For companies deciding where to invest in new or expanded facilities, transportation and utility infrastructure are often top on the list of location factors. For this reason, Economic Development Organizations (EDOs) are well advised to know the details of local infrastructure and support ongoing investment in such, to ensure the community can compete for new investment.
Aligning Infrastructure with Investment Opportunities
No community can be all things to all projects. One project may require immediate access to a port, rail/truck intermodal facility, air cargo hub or an interstate highway, or maybe even all the above. For these projects, the list of candidate communities is instantly narrowed. Other projects may be less constrained by proximity of this type, but transportation and utility assets appropriate to every project are still required.
The site selection profession has advanced on many fronts over the years and as a result, site selectors are more closely scrutinizing transportation and utility infrastructure. Site selectors are likely to uncover system weaknesses during this investigation. It is incumbent on the EDO to know local transportation and utility infrastructure, inside and out, and address shortcomings straight away. It is better to admit weaknesses and explain remedies than try to sweep them under the rug.
Site selection veterans are replete with lessons learned and voice the refrain, “I won’t make that mistake again.” On a project in Michigan some years ago, a client selected the recommended site, started construction in the spring, and in late fall was ready to install massive industrial presses. The site was in a well-designed light industrial park, or so we thought.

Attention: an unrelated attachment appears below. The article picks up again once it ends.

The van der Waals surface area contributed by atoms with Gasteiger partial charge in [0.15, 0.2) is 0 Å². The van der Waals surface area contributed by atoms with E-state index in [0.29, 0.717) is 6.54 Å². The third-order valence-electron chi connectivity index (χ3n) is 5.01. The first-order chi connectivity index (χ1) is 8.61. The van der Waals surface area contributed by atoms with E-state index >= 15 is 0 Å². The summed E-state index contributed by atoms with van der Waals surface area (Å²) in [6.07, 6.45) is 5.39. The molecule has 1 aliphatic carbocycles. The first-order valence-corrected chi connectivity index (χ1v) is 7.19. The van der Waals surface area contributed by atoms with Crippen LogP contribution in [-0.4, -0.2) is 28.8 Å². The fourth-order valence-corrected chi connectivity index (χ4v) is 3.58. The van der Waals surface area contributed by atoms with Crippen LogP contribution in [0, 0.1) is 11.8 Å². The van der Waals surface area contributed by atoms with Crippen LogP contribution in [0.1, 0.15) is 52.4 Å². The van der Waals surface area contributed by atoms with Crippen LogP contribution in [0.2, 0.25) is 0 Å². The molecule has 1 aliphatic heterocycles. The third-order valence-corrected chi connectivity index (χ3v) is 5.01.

As multiple trucks carrying heavy machinery made their way to the site, county road officials denied permits for the transport. It turns out, the industrial park road was not designed for four-season heavy load transport. Heavy loads were forbidden during frost season, November to March. The equipment was stopped a mile short of the building and the client’s head was ready to explode. The situation was resolved, but not before there was a significant investment of dollars, and uncompensated time spent by red-faced consultants.
The portfolio of location selection projects hovering over the land at any given time is highly variable, as are the associated transportation and utility requirements. So, how can economic developers know if their region is adequately prepared for transportation and utility needs of potential investments?
The short answer is they cannot. It is impossible for any one site or region to be all things to all industries. However, a thorough site competitiveness study conducted by an independent expert source can help EDOs determine which industries are best suited for their region and how competitive they are on a global, national and regional scale. A comprehensive study will include an assessment of site specific information such as utilities, transportation infrastructure, site characteristics and more – the results of which are used to determine site strengths, weaknesses, opportunities and threats. Knowing the top industries to target and site risks to be mitigated gives EDOs a deep knowledge of their region, a clear understanding of how competitive their location is, and a path forward to attract companies to their area.
If you have questions regarding your region’s transportation and infrastructure readiness, explore our membership to find a site selection consultant who can provide expert guidance.
Learn more about the co-authors of this blog post: Woody Hydrick & Don Schjeldahl